Judge in Laquan McDonald murder case faces a challenge trying to control the flow of information, and other Chicago news | Bleader

Thursday, September 28, 2017

Judge in Laquan McDonald murder case faces a challenge trying to control the flow of information, and other Chicago news

Posted By on 09.28.17 at 06:00 AM

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click to enlarge Chicago police officer Jason Van Dyke takes the witness stand during a hearing in front of Judge Vincent Gaughan at the Leighton Criminal Courts Building. - NANCY STONE/CHICAGO TRIBUNE VIA AP, POOL, FILE
  • Nancy Stone/Chicago Tribune via AP, Pool, File
  • Chicago police officer Jason Van Dyke takes the witness stand during a hearing in front of Judge Vincent Gaughan at the Leighton Criminal Courts Building.

Welcome to the Reader's morning briefing for Thursday, September 28, 2017.

  • Judge in Laquan McDonald murder case faces a challenge trying to control the flow of information

The high-profile nature of the first-degree murder trial of Chicago police officer Jason Van Dyke in the death of Laquan McDonald would be a challenge for any courtroom, but Cook County judge Vincent Gaughan is facing an additional set of challenges. Gaughan has to "find ways to control or even stop the flow of information about such cases" because statements made by public employees made under a threat of being fired cannot be used in court, and the prosecution team must "demonstrate that none of the evidence they're using is the result of testimony given under a grant of immunity," according the Associated Press. The judge recently asked the prosecution and defense teams to come in for hearings on separate days in order to avoid their crossing paths. "If it's found that the prosecution used (protected) information, it can disqualify the whole prosecution team or get a conviction thrown out," Jennifer Joyce of the Prosecutors' Center for Excellence told the AP. [Associated Press via the Washington Post]

  • Four high-profile business leaders join Amazon bid committee

Chicago has named four high-profile business leaders to chair its Amazon second-headquarters bid committee: United Airlines chief executive officer Oscar Munoz, former U.S. commerce secretary Penny Pritzker, Abbott chief executive officer and chairman Miles White, and Loop Capital chief executive officer and chairman Jim Reynolds. Mayor Rahm Emanuel and Governor Bruce Rauner are serving as honorary cochairs of the 600-person committee. "This unprecedented coalition brings together the public and private sectors with education, community and faith leaders to speak with a powerful, unified voice that says that Chicago is the ideal location for Amazon to build its new home and continue to grow for generations," Emanuel said in a statement. [Tribune]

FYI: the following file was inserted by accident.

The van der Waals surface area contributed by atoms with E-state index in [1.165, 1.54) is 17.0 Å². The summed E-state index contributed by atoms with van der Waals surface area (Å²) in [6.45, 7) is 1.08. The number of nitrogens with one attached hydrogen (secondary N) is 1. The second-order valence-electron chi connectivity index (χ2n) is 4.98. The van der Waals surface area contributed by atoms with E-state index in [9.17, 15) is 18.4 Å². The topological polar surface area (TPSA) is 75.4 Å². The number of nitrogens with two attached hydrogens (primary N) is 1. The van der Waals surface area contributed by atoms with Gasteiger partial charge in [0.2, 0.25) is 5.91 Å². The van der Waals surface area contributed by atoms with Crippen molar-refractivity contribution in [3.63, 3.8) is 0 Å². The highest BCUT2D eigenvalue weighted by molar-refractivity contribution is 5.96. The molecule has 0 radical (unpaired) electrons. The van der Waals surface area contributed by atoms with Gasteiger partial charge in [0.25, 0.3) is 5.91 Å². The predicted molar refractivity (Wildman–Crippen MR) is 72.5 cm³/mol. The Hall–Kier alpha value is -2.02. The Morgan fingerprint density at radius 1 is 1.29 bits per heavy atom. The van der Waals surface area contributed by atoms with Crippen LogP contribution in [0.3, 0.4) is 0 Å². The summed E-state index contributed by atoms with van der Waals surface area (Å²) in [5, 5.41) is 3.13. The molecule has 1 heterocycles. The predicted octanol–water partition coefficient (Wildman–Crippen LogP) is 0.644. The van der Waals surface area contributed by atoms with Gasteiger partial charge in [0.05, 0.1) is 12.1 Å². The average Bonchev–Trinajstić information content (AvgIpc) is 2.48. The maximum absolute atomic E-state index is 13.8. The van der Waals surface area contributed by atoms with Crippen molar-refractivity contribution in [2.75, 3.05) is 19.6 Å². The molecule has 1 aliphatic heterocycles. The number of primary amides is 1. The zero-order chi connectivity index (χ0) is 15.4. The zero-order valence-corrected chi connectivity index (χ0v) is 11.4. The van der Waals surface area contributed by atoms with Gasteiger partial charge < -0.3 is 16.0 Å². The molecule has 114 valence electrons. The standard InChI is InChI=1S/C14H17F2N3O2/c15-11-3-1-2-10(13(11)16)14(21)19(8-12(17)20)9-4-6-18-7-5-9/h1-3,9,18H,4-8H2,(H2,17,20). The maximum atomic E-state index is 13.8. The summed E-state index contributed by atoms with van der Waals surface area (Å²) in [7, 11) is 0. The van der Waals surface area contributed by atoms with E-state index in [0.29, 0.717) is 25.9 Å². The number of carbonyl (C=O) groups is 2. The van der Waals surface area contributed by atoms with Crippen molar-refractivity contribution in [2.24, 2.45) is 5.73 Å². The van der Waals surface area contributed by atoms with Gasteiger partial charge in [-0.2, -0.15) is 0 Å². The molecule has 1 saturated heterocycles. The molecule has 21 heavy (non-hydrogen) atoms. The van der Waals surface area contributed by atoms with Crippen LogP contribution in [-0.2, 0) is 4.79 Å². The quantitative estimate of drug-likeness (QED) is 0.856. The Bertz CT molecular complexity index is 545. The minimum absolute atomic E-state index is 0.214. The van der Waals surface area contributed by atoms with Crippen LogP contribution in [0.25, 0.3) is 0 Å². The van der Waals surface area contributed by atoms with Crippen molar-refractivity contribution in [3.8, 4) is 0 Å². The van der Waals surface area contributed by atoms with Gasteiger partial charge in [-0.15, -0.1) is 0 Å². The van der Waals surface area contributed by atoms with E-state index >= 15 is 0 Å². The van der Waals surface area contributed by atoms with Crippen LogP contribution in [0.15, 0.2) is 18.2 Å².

• Emanuel: Trump is distracting Americans from North Korea crisis, other problems by slamming the NFL

President Donald Trump is distracting the American public from the North Korea crisis, storm-ravaged Puerto Rico, and the Graham-Cassidy health-care bill by focusing on the National Football League, according to Mayor Rahm Emanuel. Trump enraged many Americans last week by referring to NFL players who protest the national anthem as "sons of bitches" and saying they should be fired. "It was divisive," Emanuel said. "There's a part of me that also thinks it was a cynical ploy to distract people from what was happening on health care, what was not happening in Puerto Rico, and what they were attempting to do on health care, but also North Korea." [Tribune]

  • Former Rauner staffer: The Rauners are "strident" abortion supporters

Brittany Clingen Carl, a former communications specialist for Governor Bruce Rauner, is urging her former boss to veto House Bill 40, which would expand abortion coverage for state employees and Medicaid recipients. In an op-ed for the Tribune, Carl argues that Rauner must veto the bill to please conservative voters even though she says he supports abortion rights. "I learned firsthand during that time how strident the Rauners are in their support of abortion, so I'm not going to attempt here to prove to them how morally wrong it is," she wrote. [Sun-Times] [Tribune]

  • Foundation expands to cover parking fees for families of sick babies at Prentice

The Jackson Chance Foundation has been paying the parking fees of families with babies in the neonatal intensive care unit at Ann & Robert H. Lurie Children's Hospital for several years. Now it's extending its services to families of sick babies at the nearby Northwestern Medicine Prentice Women's Hospital. The foundation is named after Jackson Chance, who passed away in 2012. His mother, Carrie Meghie, has since raised more than $2.5 million for the foundation and paid for parking for more than 73,000 hospital visits. [DNAinfo Chicago]


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